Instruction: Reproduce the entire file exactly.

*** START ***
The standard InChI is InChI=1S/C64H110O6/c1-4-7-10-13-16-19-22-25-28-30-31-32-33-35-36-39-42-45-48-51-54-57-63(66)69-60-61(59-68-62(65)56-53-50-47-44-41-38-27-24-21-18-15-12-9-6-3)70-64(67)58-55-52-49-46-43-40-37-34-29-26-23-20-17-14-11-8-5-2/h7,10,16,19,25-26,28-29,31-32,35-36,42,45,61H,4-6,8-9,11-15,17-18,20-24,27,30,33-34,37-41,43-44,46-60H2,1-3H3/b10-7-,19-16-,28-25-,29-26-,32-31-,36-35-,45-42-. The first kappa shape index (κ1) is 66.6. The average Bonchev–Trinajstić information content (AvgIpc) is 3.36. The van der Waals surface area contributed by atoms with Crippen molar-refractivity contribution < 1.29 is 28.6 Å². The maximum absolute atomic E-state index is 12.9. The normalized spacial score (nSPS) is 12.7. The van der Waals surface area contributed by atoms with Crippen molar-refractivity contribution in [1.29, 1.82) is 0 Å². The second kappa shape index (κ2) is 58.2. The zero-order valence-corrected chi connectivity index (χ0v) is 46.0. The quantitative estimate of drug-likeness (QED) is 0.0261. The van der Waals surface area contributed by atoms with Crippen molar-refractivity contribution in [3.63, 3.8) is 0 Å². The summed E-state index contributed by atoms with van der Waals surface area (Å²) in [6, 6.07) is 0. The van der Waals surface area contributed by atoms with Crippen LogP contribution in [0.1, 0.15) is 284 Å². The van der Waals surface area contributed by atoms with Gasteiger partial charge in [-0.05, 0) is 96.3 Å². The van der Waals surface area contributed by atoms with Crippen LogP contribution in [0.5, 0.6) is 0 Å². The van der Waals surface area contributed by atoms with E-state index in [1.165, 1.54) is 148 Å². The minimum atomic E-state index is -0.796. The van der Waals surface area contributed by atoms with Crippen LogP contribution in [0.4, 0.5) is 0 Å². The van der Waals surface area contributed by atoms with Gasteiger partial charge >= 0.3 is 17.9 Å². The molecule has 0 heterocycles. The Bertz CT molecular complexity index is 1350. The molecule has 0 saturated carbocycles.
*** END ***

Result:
The standard InChI is InChI=1S/C64H110O6/c1-4-7-10-13-16-19-22-25-28-30-31-32-33-35-36-39-42-45-48-51-54-57-63(66)69-60-61(59-68-62(65)56-53-50-47-44-41-38-27-24-21-18-15-12-9-6-3)70-64(67)58-55-52-49-46-43-40-37-34-29-26-23-20-17-14-11-8-5-2/h7,10,16,19,25-26,28-29,31-32,35-36,42,45,61H,4-6,8-9,11-15,17-18,20-24,27,30,33-34,37-41,43-44,46-60H2,1-3H3/b10-7-,19-16-,28-25-,29-26-,32-31-,36-35-,45-42-. The first kappa shape index (κ1) is 66.6. The average Bonchev–Trinajstić information content (AvgIpc) is 3.36. The van der Waals surface area contributed by atoms with Crippen molar-refractivity contribution < 1.29 is 28.6 Å². The maximum absolute atomic E-state index is 12.9. The normalized spacial score (nSPS) is 12.7. The van der Waals surface area contributed by atoms with Crippen molar-refractivity contribution in [1.29, 1.82) is 0 Å². The second kappa shape index (κ2) is 58.2. The zero-order valence-corrected chi connectivity index (χ0v) is 46.0. The quantitative estimate of drug-likeness (QED) is 0.0261. The van der Waals surface area contributed by atoms with Crippen molar-refractivity contribution in [3.63, 3.8) is 0 Å². The summed E-state index contributed by atoms with van der Waals surface area (Å²) in [6, 6.07) is 0. The van der Waals surface area contributed by atoms with Crippen LogP contribution in [0.1, 0.15) is 284 Å². The van der Waals surface area contributed by atoms with Gasteiger partial charge in [-0.05, 0) is 96.3 Å². The van der Waals surface area contributed by atoms with Crippen LogP contribution in [0.5, 0.6) is 0 Å². The van der Waals surface area contributed by atoms with E-state index in [1.165, 1.54) is 148 Å². The minimum atomic E-state index is -0.796. The van der Waals surface area contributed by atoms with Crippen LogP contribution in [0.4, 0.5) is 0 Å². The van der Waals surface area contributed by atoms with Gasteiger partial charge >= 0.3 is 17.9 Å². The molecule has 0 heterocycles. The Bertz CT molecular complexity index is 1350. The molecule has 0 saturated carbocycles.